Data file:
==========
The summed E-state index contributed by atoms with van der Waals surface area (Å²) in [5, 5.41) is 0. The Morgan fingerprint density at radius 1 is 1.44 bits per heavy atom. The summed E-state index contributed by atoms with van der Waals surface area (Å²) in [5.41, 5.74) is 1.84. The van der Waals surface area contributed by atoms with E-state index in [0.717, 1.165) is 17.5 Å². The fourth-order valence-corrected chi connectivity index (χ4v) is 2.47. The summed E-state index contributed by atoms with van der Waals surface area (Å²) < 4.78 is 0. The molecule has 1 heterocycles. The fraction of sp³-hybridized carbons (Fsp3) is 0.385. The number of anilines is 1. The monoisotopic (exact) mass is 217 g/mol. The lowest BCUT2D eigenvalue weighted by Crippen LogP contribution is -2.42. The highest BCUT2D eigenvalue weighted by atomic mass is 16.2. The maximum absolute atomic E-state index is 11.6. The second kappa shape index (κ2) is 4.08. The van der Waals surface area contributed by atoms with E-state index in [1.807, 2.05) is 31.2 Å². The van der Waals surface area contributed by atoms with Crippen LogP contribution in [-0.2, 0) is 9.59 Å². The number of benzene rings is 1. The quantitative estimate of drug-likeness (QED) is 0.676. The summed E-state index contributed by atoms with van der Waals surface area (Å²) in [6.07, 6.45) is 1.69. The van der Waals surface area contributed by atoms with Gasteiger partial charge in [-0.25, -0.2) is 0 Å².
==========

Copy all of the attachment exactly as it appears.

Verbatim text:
The summed E-state index contributed by atoms with van der Waals surface area (Å²) in [5, 5.41) is 0. The Morgan fingerprint density at radius 1 is 1.44 bits per heavy atom. The summed E-state index contributed by atoms with van der Waals surface area (Å²) in [5.41, 5.74) is 1.84. The van der Waals surface area contributed by atoms with E-state index in [0.717, 1.165) is 17.5 Å². The fourth-order valence-corrected chi connectivity index (χ4v) is 2.47. The summed E-state index contributed by atoms with van der Waals surface area (Å²) < 4.78 is 0. The molecule has 1 heterocycles. The fraction of sp³-hybridized carbons (Fsp3) is 0.385. The number of anilines is 1. The monoisotopic (exact) mass is 217 g/mol. The lowest BCUT2D eigenvalue weighted by Crippen LogP contribution is -2.42. The highest BCUT2D eigenvalue weighted by atomic mass is 16.2. The maximum absolute atomic E-state index is 11.6. The second kappa shape index (κ2) is 4.08. The van der Waals surface area contributed by atoms with E-state index in [1.807, 2.05) is 31.2 Å². The van der Waals surface area contributed by atoms with Crippen LogP contribution in [-0.2, 0) is 9.59 Å². The number of benzene rings is 1. The quantitative estimate of drug-likeness (QED) is 0.676. The summed E-state index contributed by atoms with van der Waals surface area (Å²) in [6.07, 6.45) is 1.69. The van der Waals surface area contributed by atoms with Gasteiger partial charge in [-0.25, -0.2) is 0 Å².